In relation to a Buddhist preference associated to post modern and (supposedly) post post modern sentiments, the preference lies on the conundrum of understanding the dharma as revealing that there's NO ESSENCE. Nevertheless, there still survives a (once considered heretical and once politically persecuted and suppressed, centuries old "Buddhist alternative school), the JONANGPA or Maha Madhyamaka of the Zhentong doctrine (whose monks are extreme experts on the Kalachacra and now also sought after by the current Dalai Lama) which affirms that all phenomena are empty of essence EXCEPT Essence itself. While still maintaining some distinct understandings, the -so called- 'Dharma Kaya' and 'Tathagatagarbha' are Absolute Essence, as in the esoteric, mystical, Semitic theologies and as in Vedanta. In other words, this particular Buddhist view is more compatible with (the also ultimately non dual) mystical 'theologies' of Vedanta, Catholicism, Judaism and Islam. See: Jonangpa Buddhism. http://www.jonangfoundation.org/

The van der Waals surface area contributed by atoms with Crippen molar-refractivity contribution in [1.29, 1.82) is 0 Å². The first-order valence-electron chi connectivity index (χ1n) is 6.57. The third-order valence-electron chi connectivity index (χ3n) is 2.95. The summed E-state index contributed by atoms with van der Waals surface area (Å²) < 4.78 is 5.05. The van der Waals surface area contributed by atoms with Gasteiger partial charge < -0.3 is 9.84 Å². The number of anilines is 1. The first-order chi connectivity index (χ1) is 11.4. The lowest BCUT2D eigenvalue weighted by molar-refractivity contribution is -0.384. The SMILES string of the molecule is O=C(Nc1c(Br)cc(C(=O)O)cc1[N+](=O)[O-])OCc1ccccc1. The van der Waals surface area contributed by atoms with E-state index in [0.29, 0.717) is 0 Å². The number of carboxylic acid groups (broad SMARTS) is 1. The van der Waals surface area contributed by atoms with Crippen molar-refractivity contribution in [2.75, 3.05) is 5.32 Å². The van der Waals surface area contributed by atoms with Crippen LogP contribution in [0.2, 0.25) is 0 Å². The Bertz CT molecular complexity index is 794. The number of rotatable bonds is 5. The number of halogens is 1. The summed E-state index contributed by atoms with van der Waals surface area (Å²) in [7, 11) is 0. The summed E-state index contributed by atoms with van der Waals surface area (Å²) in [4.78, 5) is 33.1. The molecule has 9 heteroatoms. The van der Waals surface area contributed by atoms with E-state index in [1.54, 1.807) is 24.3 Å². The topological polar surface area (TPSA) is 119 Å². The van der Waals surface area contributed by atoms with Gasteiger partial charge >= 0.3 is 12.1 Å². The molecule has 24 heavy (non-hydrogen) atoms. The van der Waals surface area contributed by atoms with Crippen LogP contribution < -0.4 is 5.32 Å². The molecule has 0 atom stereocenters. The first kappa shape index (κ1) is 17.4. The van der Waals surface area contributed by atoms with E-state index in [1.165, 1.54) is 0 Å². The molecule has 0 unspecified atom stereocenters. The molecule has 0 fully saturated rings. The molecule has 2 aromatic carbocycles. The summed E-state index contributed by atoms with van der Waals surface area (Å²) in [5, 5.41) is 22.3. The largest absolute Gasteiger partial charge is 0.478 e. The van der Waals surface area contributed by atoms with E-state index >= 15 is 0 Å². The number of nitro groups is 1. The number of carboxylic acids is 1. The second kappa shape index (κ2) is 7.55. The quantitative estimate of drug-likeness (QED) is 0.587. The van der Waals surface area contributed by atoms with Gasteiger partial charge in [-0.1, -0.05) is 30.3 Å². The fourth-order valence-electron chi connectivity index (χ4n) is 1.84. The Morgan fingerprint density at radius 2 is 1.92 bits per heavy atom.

Integral Theorists capable of thinking beyond their normal postmodern academic context and cultural ethos would find more ways to 'integrate' all of these Non Dual and essentialist wisdoms only after being able to overcome their contemporary Postmodern sentiments along with their irrational preferences. The key is to return to this essential and "principial" wisdom that is the shared esoteric 'Sophia Perennis' whose emergence has briefly come to the attention of a few in different cultural times, a 'Sophia Perennis' which (in spite of the anti evolution leanings of many of its proclaimers) offers integrating keys that surpass the (more obvious) pre-modern, modern and post modern stages of exoteric cultural development. I sincerely consider that a mature Integral Theory will incorporate this 'Essence' (and essentialist modeling) into its approximate modeling, along with a shared, renewed and profound sense of the Sacred also found in that positive “Essence” that can also reveal itself and/or be understood under various all- encompassing qualities and similar ethical guidelines.